Last Updated Apr 13, 2011 9:29 AM EDT
Here are 10 tips:
- Always eliminate the obvious. For example, I didn't start this post with the obligatory "excellent writing skills are incredibly important to any career or business" paragraph. If you don't think good writing is important you aren't reading this.
- Make one point. Good writing gets straight to the point. Not points; point. You can include sub-points, but only when they support your main point. Doesn't matter if you're writing emails, inquiries, proposals, marketing materials... never try to do too much. If you can't narrow down your message you're not ready to write. I wrote a fairly long post about mastering a skill that still has one main point: With the right approach and effort even complex and difficult skills can be learned.
- Create a journey. Good writing is based on a story arc. Everything you write should take the reader on a journey from A to B. When I wrote about Steve Jobs and personal branding, my goal was to help readers who worry about creating a personal brand realize they already have a personal brand. From ignorance to knowledge, from inaction to action, from apathy to caring -- take your readers on a journey from wherever they are to your point.
- Use stories, but only when they fit. To make a point about leadership, I told a story about my grandfather's search for meaning; I think it works. I'm sitting on a story about meeting someone famous. I'd love to share it, but honestly only because it's flattering. Self-indulgence is the leading cause of poor writing. Never use a story for any reason -- especially personal -- other than to illustrate your point.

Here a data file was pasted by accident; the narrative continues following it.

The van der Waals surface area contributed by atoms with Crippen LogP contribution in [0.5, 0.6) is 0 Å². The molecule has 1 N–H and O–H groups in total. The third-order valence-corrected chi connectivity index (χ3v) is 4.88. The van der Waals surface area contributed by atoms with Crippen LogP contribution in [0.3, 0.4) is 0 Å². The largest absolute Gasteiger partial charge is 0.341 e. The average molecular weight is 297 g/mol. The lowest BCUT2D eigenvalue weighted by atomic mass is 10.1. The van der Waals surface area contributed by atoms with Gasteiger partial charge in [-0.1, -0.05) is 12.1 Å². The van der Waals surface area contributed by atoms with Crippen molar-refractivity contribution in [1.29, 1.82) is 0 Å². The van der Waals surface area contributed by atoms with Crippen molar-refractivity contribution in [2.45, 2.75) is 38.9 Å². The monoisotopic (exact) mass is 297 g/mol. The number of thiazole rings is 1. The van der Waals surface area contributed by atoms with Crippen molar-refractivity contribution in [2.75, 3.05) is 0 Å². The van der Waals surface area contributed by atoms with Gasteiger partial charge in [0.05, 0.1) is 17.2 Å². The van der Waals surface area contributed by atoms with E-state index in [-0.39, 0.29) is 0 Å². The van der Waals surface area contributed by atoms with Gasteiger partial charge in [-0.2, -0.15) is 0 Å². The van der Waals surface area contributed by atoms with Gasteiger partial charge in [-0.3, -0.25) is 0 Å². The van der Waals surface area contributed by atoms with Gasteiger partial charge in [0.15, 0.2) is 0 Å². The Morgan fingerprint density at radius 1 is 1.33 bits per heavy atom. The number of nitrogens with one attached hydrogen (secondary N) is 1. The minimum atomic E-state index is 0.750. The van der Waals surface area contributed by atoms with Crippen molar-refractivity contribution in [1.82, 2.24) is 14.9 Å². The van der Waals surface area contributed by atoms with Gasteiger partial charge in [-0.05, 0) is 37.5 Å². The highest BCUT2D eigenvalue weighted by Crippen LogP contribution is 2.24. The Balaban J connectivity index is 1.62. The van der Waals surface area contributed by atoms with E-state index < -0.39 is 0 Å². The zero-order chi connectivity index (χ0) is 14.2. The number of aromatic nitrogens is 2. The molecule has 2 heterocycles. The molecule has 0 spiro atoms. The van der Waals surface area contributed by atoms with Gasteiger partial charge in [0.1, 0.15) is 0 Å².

- Be direct. Verbs are good. Nouns are good. Long, flowery, convoluted sentences are bad. I should know. I write them all the time. That's why you should...
- Cut one-third. Rough drafts are always wordy. Pretend you have a word count limit and force yourself to eliminate a third of your draft. The result will be tighter, more powerful, and a lot more to the point. I cut my king of today post in half when I edited it, and as I re-read it realize it's still wordy. That's why you should...
- Always let your work breathe. We all end up with beer goggles when we write: At some point everything we wrote looks pretty darned good... but then we wake up the next day horrified. I have never written anything I didn't realize later could be improved. For example, check out this little gem: I would love to have a do-over. (It's also a fine example of not using a story particularly well.) Rewrites are a lot easier if you step away and come back with fresh eyes.
- Don't try to force a style. Many people try to mimic a writing style they admire. If you decide to imitate someone who is direct and to the point, great. If you find yourself thinking about style as an affectation, stop. (Website text often provides great examples of good imitation intentions gone wrong.) Your personal style is not your personal style if you have to think about it. And speaking of style...
- Don't go Auto-Tune. Auto-Tune corrects vocal and instrumental pitch (and can make you sound like Kanye West.) Auto-Tune turns the imperfect into perfect, but in the process a little character gets lost. Good writing is a reflection of your thoughts, your ideas, and your points. The key word in that sentence is "your." Ask friends and colleagues for input and let others proofread your work. But don't try to wring out every ounce of character. It's your writing -- it should reflect you.
- Have something to say. I saved the most important tip for last. Don't write unless you have a meaningful point to make; if you force it the end result will stink and you'll think you're a terrible writer. Without something to say, no one is a good writer. Wait until you have something to say and then you will have everything you need. The words will come.
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